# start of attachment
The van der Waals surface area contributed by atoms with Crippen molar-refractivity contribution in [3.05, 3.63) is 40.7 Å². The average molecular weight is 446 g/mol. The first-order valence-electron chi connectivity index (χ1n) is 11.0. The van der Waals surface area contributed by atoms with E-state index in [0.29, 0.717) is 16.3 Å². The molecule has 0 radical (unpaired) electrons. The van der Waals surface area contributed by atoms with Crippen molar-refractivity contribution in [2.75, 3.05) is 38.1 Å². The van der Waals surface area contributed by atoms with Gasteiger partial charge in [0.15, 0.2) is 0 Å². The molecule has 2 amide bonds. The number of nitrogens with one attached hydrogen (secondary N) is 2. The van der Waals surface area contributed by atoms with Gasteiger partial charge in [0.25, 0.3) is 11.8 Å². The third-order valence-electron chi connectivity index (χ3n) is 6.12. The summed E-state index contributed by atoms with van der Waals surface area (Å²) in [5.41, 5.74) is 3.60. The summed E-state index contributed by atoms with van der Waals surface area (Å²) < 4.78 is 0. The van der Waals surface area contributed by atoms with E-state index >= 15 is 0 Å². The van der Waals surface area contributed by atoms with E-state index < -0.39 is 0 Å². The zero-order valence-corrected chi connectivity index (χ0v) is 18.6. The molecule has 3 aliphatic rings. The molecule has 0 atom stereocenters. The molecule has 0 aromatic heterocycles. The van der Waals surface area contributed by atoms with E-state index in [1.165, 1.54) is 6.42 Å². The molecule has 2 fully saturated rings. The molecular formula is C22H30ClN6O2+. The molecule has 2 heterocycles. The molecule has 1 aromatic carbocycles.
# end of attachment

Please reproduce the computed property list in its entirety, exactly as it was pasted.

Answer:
The van der Waals surface area contributed by atoms with Crippen molar-refractivity contribution in [3.05, 3.63) is 40.7 Å². The average molecular weight is 446 g/mol. The first-order valence-electron chi connectivity index (χ1n) is 11.0. The van der Waals surface area contributed by atoms with E-state index in [0.29, 0.717) is 16.3 Å². The molecule has 0 radical (unpaired) electrons. The van der Waals surface area contributed by atoms with Crippen molar-refractivity contribution in [2.75, 3.05) is 38.1 Å². The van der Waals surface area contributed by atoms with Gasteiger partial charge in [0.15, 0.2) is 0 Å². The molecule has 2 amide bonds. The number of nitrogens with one attached hydrogen (secondary N) is 2. The van der Waals surface area contributed by atoms with Gasteiger partial charge in [0.25, 0.3) is 11.8 Å². The third-order valence-electron chi connectivity index (χ3n) is 6.12. The summed E-state index contributed by atoms with van der Waals surface area (Å²) in [5.41, 5.74) is 3.60. The summed E-state index contributed by atoms with van der Waals surface area (Å²) < 4.78 is 0. The van der Waals surface area contributed by atoms with E-state index >= 15 is 0 Å². The van der Waals surface area contributed by atoms with E-state index < -0.39 is 0 Å². The zero-order valence-corrected chi connectivity index (χ0v) is 18.6. The molecule has 3 aliphatic rings. The molecule has 0 atom stereocenters. The molecule has 0 aromatic heterocycles. The van der Waals surface area contributed by atoms with E-state index in [1.165, 1.54) is 6.42 Å². The molecule has 2 fully saturated rings. The molecular formula is C22H30ClN6O2+. The molecule has 2 heterocycles. The molecule has 1 aromatic carbocycles.